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Philosophical Explanations Paperback – April 16, 1983


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Product Details

  • Paperback: 784 pages
  • Publisher: Belknap Press; Reprint edition (April 16, 1983)
  • Language: English
  • ISBN-10: 0674664795
  • ISBN-13: 978-0674664791
  • Product Dimensions: 8.5 x 5.5 x 1.7 inches
  • Shipping Weight: 1.9 pounds (View shipping rates and policies)
  • Average Customer Review: 3.9 out of 5 stars  See all reviews (15 customer reviews)
  • Amazon Best Sellers Rank: #549,031 in Books (See Top 100 in Books)

Editorial Reviews

Review

Nozick is moved by a splendid passion...His arguments link his explanations to what he is rightly confident of...his vision of a persistent role for philosophy in common life. (Ian Hacking New Republic)

[This] remarkable new book...brings a reader into immediate and unmistakable contact with an uncommon mind. The clarity of [Nozick's] style mirrors the lucidity of his thought...This is a major book. (Robert Taylor Boston Globe)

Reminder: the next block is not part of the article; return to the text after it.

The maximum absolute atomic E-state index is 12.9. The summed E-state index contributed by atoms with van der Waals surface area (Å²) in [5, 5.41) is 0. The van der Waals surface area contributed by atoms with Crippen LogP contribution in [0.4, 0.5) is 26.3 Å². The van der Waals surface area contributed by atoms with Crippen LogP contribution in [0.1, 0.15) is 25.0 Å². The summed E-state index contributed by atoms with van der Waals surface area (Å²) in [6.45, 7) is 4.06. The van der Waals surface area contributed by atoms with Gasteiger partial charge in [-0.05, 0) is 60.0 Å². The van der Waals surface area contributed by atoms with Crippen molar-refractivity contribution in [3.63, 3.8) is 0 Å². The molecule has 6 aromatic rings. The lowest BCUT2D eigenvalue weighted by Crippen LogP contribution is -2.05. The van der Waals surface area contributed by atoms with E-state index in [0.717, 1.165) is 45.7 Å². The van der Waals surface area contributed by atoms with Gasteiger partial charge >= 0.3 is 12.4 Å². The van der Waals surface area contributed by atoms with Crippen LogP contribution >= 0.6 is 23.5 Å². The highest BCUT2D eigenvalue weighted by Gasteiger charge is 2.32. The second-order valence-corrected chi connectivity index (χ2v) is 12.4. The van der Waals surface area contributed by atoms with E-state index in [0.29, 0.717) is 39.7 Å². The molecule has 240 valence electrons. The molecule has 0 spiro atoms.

An important book...[Nozick is] a philosopher who is answering the questions posed by such philosophers as Kierkegaard, Sartre, Marcel and Buber with the aid of tools produced by such very different philosophers as W. V. Quine, Saul Kripke and Hilary Putnam...[He displays a] striking and imaginative originality. For he does nothing less than propose a new way of doing philosophy...Perhaps one good way for the serious general reader to attack this often difficult but always rewarding book would be to begin at the end. First read the fine last chapter on 'Philosophy and the Meaning of Life'...It should then be very clear why it is important for you, whoever you are, to go back and read the rest of this book. (Alasdair MacIntyre New York Times Book Review)

[Nozick is] a theorist with a style and method of his own, and ideas as bold as they are bright. (Maurice Cranston Washington Post Book World)

Toward the end of his talented, diverse...book, Robert Nozick embraces the idea of philosophy as an art form, and of the philosopher as a literary creator who works with ideas...[This book] is as brilliant and exciting as anything in contemporary philosophy. (Bernard Williams New York Review of Books)